Two men shaking hands during a job interview.

What interview rubric for hiring should you follow? What types of questions should you answer as an interviewer?

The first step in the hiring process is creating a hiring rubric when a role opens. This rubric lists the role’s important responsibilities, as well as abilities and traits that can help the employee complete those responsibilities.

Here’s how to fill out your interview rubric.

Create a Hiring Rubric

An interview rubric for hiring gives you an easy reference for the rest of the hiring process to ensure your candidates will be able to properly fill said role.

(Shortform note: The hiring rubric the authors describe is similar to a role description on a job listing. Thus, HR experts’ advice on writing job descriptions may help when crafting a rubric. While they don’t recommend creating a new description every time a role opens, they do suggest updating each description when the employee in that role has their annual performance review. This keeps the description up-to-date and lets you use it to evaluate the employee’s performance. Unlike Smart and Street, these experts don’t pay equal attention to responsibilities, traits, and abilities. Instead, they suggest briefly listing the minimum skill level required and then going into greater detail about the responsibilities—like sharing the percentage of time an employee would spend on each—so candidates fully understand the role.)

We’ve arranged the authors’ advice under three questions you can answer to identify these responsibilities, abilities, and traits:

Question #1: What’s the Role’s Purpose?

The first question you should answer when making your hiring rubric is “what’s the role’s current purpose?” This is an important question, as the company may prioritize different responsibilities, abilities, and traits from the same role at different points in time. This specificity encourages candidates with relevant skills and experience to pursue the role. It also reminds you to look for those specific attributes, instead of accepting candidates who are skilled generally but not in the ways you currently need.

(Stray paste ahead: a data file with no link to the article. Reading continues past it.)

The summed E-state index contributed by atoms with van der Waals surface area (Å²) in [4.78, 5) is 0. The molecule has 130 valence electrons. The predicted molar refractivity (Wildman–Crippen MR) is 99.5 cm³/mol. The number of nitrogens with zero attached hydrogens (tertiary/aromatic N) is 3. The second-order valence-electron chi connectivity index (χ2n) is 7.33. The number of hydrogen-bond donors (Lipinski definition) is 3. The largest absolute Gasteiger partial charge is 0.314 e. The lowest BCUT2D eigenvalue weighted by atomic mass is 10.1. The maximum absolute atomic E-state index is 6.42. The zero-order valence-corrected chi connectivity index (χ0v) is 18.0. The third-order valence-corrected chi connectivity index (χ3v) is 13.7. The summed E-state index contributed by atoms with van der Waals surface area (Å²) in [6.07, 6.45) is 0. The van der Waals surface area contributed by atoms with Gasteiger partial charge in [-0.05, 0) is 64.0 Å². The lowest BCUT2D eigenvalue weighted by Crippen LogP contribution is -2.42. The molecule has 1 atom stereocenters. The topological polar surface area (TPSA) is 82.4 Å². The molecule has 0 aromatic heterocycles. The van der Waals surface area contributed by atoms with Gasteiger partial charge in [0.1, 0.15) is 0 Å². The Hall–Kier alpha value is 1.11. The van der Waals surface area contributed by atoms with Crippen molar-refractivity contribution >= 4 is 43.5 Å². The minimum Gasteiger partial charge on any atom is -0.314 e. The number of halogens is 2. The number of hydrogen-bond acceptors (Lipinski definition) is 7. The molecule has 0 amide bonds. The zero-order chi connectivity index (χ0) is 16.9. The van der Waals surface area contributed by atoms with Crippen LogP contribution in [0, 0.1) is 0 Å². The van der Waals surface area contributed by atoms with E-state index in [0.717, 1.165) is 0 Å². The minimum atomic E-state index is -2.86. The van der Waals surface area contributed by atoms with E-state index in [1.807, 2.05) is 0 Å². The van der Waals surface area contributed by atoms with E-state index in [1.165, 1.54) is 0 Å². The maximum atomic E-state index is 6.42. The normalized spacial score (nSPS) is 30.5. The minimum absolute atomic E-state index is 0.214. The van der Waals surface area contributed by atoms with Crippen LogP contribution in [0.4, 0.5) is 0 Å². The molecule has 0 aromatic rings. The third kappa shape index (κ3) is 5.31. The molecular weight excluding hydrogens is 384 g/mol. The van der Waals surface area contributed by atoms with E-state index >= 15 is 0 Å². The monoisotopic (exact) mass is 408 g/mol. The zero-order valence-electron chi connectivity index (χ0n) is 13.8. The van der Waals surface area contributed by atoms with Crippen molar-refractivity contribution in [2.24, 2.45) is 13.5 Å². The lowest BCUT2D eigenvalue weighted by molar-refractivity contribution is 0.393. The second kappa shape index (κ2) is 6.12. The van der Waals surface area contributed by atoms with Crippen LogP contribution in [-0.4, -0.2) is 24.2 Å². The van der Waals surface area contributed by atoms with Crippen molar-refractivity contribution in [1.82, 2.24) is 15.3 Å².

Continuing our example, in a period of rapid growth, you may need a manufacturing manager who can quickly increase output and efficiency. However, when interviewing candidates, you focus on their general management experience, rather than the specific skills you need. Thus, you end up hiring a manager who’s fantastic at giving feedback and improving quality but who can’t deliver the rapid output and efficiency improvements you need.

When defining the role’s purpose, the authors say to keep your description short and use simple language instead of jargon. This ensures that both you and your candidates can easily understand the role’s purpose. The authors also indicate that your description should include the general approach an employee would take to fulfill the role’s purpose and a broad timeline for doing so.

For example, if the role’s purpose is increasing output, your description may be, “The manufacturing manager will increase output by 50% over four years by hiring additional teams and training existing teams.” This would encourage candidates who have experience with rapid growth and training employees to pursue the role, and it reminds you to specifically look for candidates with this prior experience.